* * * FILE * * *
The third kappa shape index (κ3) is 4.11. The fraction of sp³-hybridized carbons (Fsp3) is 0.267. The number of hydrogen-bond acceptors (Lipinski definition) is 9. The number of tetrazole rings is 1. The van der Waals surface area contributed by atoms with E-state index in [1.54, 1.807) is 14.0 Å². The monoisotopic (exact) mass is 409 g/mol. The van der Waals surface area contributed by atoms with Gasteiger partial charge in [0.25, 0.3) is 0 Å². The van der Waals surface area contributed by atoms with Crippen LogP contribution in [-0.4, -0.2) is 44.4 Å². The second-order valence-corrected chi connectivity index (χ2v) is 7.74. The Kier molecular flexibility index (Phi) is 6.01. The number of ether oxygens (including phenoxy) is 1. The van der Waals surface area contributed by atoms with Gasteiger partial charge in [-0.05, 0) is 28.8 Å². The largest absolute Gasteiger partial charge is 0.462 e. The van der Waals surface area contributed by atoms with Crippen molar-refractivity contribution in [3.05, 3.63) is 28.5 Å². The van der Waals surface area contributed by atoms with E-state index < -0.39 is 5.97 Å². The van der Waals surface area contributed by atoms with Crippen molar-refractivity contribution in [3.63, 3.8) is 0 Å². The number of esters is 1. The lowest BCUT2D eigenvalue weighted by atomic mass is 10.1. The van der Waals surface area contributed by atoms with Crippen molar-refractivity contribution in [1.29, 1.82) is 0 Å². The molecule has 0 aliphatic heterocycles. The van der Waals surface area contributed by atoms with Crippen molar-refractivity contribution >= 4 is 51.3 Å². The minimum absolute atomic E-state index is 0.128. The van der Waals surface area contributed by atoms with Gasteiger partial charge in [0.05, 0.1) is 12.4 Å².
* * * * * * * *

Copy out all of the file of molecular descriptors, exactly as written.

The third kappa shape index (κ3) is 4.11. The fraction of sp³-hybridized carbons (Fsp3) is 0.267. The number of hydrogen-bond acceptors (Lipinski definition) is 9. The number of tetrazole rings is 1. The van der Waals surface area contributed by atoms with E-state index in [1.54, 1.807) is 14.0 Å². The monoisotopic (exact) mass is 409 g/mol. The van der Waals surface area contributed by atoms with Gasteiger partial charge in [0.25, 0.3) is 0 Å². The van der Waals surface area contributed by atoms with Crippen LogP contribution in [-0.4, -0.2) is 44.4 Å². The second-order valence-corrected chi connectivity index (χ2v) is 7.74. The Kier molecular flexibility index (Phi) is 6.01. The number of ether oxygens (including phenoxy) is 1. The van der Waals surface area contributed by atoms with Gasteiger partial charge in [-0.05, 0) is 28.8 Å². The largest absolute Gasteiger partial charge is 0.462 e. The van der Waals surface area contributed by atoms with Crippen molar-refractivity contribution in [3.05, 3.63) is 28.5 Å². The van der Waals surface area contributed by atoms with E-state index < -0.39 is 5.97 Å². The van der Waals surface area contributed by atoms with Crippen molar-refractivity contribution in [3.63, 3.8) is 0 Å². The number of esters is 1. The lowest BCUT2D eigenvalue weighted by atomic mass is 10.1. The van der Waals surface area contributed by atoms with Crippen molar-refractivity contribution in [1.29, 1.82) is 0 Å². The molecule has 0 aliphatic heterocycles. The van der Waals surface area contributed by atoms with Crippen molar-refractivity contribution >= 4 is 51.3 Å². The minimum absolute atomic E-state index is 0.128. The van der Waals surface area contributed by atoms with Gasteiger partial charge in [0.05, 0.1) is 12.4 Å².